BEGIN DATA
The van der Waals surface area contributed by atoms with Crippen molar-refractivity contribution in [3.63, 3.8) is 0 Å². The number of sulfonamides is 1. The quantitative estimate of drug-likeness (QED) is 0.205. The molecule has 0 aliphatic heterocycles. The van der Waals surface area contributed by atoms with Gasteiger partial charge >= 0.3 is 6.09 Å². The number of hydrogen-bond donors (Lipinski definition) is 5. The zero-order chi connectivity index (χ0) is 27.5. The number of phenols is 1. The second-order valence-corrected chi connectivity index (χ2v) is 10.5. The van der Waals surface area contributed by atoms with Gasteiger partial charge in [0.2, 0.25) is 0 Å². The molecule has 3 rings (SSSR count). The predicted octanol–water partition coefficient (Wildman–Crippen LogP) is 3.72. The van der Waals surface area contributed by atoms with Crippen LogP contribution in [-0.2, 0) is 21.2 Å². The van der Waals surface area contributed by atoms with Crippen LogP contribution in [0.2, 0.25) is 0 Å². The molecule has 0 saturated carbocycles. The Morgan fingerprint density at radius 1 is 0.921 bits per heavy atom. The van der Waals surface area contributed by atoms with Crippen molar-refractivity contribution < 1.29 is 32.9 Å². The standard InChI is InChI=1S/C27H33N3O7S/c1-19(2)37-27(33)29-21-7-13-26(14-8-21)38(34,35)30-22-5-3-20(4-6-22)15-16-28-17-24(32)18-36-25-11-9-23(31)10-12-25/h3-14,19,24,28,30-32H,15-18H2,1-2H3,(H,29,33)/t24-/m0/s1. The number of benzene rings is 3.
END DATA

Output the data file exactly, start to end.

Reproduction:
The van der Waals surface area contributed by atoms with Crippen molar-refractivity contribution in [3.63, 3.8) is 0 Å². The number of sulfonamides is 1. The quantitative estimate of drug-likeness (QED) is 0.205. The molecule has 0 aliphatic heterocycles. The van der Waals surface area contributed by atoms with Gasteiger partial charge >= 0.3 is 6.09 Å². The number of hydrogen-bond donors (Lipinski definition) is 5. The zero-order chi connectivity index (χ0) is 27.5. The number of phenols is 1. The second-order valence-corrected chi connectivity index (χ2v) is 10.5. The van der Waals surface area contributed by atoms with Gasteiger partial charge in [0.2, 0.25) is 0 Å². The molecule has 3 rings (SSSR count). The predicted octanol–water partition coefficient (Wildman–Crippen LogP) is 3.72. The van der Waals surface area contributed by atoms with Crippen LogP contribution in [-0.2, 0) is 21.2 Å². The van der Waals surface area contributed by atoms with Crippen LogP contribution in [0.2, 0.25) is 0 Å². The molecule has 0 saturated carbocycles. The Morgan fingerprint density at radius 1 is 0.921 bits per heavy atom. The van der Waals surface area contributed by atoms with Crippen molar-refractivity contribution < 1.29 is 32.9 Å². The standard InChI is InChI=1S/C27H33N3O7S/c1-19(2)37-27(33)29-21-7-13-26(14-8-21)38(34,35)30-22-5-3-20(4-6-22)15-16-28-17-24(32)18-36-25-11-9-23(31)10-12-25/h3-14,19,24,28,30-32H,15-18H2,1-2H3,(H,29,33)/t24-/m0/s1. The number of benzene rings is 3.